The New England Journal of Medicine Hosts Summit To Explore Potential of Clinical Trial Data Sharing

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Key constituents from academia, private and nonprofit sectors, and the public convene to examine the value of responsible data sharing

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This is an opportunity to listen to one another. By doing so, we can further explore the possibilities to maximize the contribution of patients who have put themselves at risk for the benefit of medical research.

The New England Journal of Medicine (NEJM) will host the "Aligning Incentives for Sharing Clinical Trial Data" summit and live web event on April 3-4, 2017 in Boston, MA. The goal of the summit is to initiate an open and balanced discussion among clinical trialists, data analysts, and patient participants, as well as the government and funding agencies that support research, to identify sustainable solutions for the complex issues around sharing clinical trial data.

"Our hope is that through events such as the Data Summit, we can foster an open dialogue around the important issue of data sharing," said Jeffrey Drazen, M.D., Editor-in-Chief of the New England Journal of Medicine and Summit Co-Chair. "This is an opportunity to listen to one another. By doing so, we can further explore the possibilities to maximize the contribution of patients who have put themselves at risk for the benefit of medical research. We look forward to this summit and the opportunity to learn from one another."

The two-day event will feature expert speakers and panelists from academia, the public, and private and nonprofit sectors, as well as SPRINT researchers and participants. Panelists will discuss the many facets of clinical trials, including data gathering and reproducibility; working with repositories, funders, and patients; and a look at possible next steps. Additionally, winners from the NEJM SPRINT Data Analysis Challenge will present their unique findings and insights from their examination of the SPRINT data set. The SPRINT Challenge, a practical example of data sharing in today's environment, invited individuals and groups to analyze the dataset underlying the SPRINT article, "A Randomized Trial of Intensive versus Standard Blood-Pressure Control," and challenged them to identify a novel scientific or clinical finding.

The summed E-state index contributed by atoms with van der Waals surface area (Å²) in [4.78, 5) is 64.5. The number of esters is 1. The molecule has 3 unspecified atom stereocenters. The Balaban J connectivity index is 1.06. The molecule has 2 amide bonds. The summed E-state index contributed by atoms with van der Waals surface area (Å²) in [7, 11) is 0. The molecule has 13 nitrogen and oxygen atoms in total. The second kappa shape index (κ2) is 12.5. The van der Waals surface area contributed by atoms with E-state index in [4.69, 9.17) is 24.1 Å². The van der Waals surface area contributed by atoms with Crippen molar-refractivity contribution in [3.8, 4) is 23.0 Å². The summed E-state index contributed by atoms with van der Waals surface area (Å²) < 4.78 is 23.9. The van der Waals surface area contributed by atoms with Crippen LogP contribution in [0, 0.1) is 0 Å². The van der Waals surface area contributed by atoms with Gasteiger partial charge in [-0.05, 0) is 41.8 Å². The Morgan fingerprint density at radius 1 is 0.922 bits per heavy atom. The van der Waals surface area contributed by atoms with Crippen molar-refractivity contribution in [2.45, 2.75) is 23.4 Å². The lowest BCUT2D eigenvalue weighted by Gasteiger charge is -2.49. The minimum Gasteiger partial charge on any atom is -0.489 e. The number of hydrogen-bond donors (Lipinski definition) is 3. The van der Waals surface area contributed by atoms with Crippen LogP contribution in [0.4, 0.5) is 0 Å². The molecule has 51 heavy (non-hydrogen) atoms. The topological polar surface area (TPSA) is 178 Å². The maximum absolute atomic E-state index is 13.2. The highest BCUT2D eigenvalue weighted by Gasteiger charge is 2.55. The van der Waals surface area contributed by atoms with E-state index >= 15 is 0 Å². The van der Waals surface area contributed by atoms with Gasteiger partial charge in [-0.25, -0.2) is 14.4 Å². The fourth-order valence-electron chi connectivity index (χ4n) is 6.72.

"Sharing data from clinical trials such as SPRINT can propel discoveries that produce results that affect the lives of patients in every day clinical practice," said Dr. Gary H. Gibbons, Director of the NHLBI. "The NHLBI actively pursues models such as the SPRINT Data Analysis Challenge that promote opportunities to democratize access to data for new analyses that can go beyond a trial's primary outcome findings."

The Summit is co-chaired by Jeffrey M. Drazen, M.D., Editor-in-Chief, the New England Journal of Medicine; Isaac Kohane, Marion V. Nelson Professor of Biomedical Informatics, Harvard Medical School; Matthew Might, Department of Biomedical Informatics, Harvard Medical School; and Marc Pfeffer, Dzau Professor of Medicine, Harvard Medical School. Attendees can log into the web event to view all or part of the summit, participate in moderated Q&A sessions, and share their perspective in online breakout sessions. The complete summit agenda, including information on speakers and panelists, can be found here: http://events.nejm.org/agenda.php.

As a respected global leader in publishing clinical trial results and articles on pivotal topics like data sharing, NEJM regularly connects scientists, researchers, educators, and a wider audience. Through events like NEJM-hosted video roundtables; the NEJM 200th anniversary symposium and live webcast, "Dialogues in Medicine: Physicians and Patients on 200 Years of Progress"; the NEJM live audio webcast, "Ebola Outbreak"; and now the Data Summit, NEJM helps advance medical research and how medicine is practiced to improve human health.

You can follow the event on Twitter with #NEJMDataSummit. For more information and to register for the free live web event, visit: http://events.nejm.org.

About the New England Journal of Medicine
The New England Journal of Medicine (NEJM.org) is the world’s leading medical journal and website. Continuously published for over 200 years, NEJM publishes peer-reviewed research and interactive clinical content for physicians, educators and the global medical community. NEJM is a publication of NEJM Group, a division of the Massachusetts Medical Society. For more information, please visit http://www.nejm.org.

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